8.  There is an urgent need for increased research and development, in particular on renewable sources that have not been tackled adequately by the private sector. At present, price competition is taking priority over fuel balance and environmental objectives. More profit needs to be reinvested into research and development in order to improve efficiency and protect the environment, and alternative energy provision systems should not be neglected simply because they cannot compete on the fuel price. Some renewable sources are near to achieving economic competitiveness, and the decision by some regional electricity companies to introduce "green" tariffs should assist in this regard. However, for wider promotion of renewable sources—including wave and tidal energy—it will be important to establish a supportive market framework, including assigning a clear economic value for environmental benefits and resolving some of the planning difficulties that currently exist.


  9.  There are some environmental difficulties arising from renewable energy sources. However, these need to be assessed both against their positive contribution to achievement of the climate change targets adopted by the Government and a wider range of sustainability principles. Consideration should be given to a new consensual planning-led approach involving all stakeholder groups, either at regional or sub-regional level, in identifying renewable energy opportunities. Such planning groups could be charged with contributing to the Government's target for renewables, taking account of all appropriate opportunities and constraints. Such groups would need to take account of the potential impact of establishing, operating and decommissioning renewable energy schemes. IPMS agrees with English Nature that there must be appropriate management systems to maintain Sites of Special Scientific Interests (SSSI) in a favourable condition and that there should be continuing monitoring and evaluation of new developments, with a view to mitigating any adverse impact. The Non Fossil Fuel Obligation contracting process should take full account of the Government's broader environmental policy framework.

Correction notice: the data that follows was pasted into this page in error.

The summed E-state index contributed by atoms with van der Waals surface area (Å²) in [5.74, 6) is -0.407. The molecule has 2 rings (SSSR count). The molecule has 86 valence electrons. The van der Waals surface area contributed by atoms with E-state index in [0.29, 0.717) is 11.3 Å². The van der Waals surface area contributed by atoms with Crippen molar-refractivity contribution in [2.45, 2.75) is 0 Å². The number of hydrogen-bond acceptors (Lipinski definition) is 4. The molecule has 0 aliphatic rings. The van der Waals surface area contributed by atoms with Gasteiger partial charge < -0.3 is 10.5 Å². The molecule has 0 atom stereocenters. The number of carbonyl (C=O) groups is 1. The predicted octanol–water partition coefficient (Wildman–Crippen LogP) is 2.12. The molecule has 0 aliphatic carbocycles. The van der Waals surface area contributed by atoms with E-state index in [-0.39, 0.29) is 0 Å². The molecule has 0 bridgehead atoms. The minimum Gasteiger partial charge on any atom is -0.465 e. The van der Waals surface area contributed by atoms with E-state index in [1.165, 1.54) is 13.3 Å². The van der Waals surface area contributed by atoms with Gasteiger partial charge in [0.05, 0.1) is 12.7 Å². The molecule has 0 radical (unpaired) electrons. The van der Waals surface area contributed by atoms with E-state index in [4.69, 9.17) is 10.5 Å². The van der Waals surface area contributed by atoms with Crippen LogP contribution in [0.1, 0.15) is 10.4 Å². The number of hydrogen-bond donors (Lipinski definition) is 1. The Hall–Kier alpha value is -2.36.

10.  Specific challenges for wave and tidal energy include safeguarding the habitats of the large population of marine mammals in the Pentland Firth and Channel Islands, which are prime sites for tidal stream energy, as well as impact on fishing grounds. Consideration should also be given to the visual impact on the landscape of new power transmission lines from shoreline terminals.

February 2001

previous page contents next page

House of Commons home page Parliament home page House of Lords home page search page enquiries index

© Parliamentary copyright 2001
Prepared 8 May 2001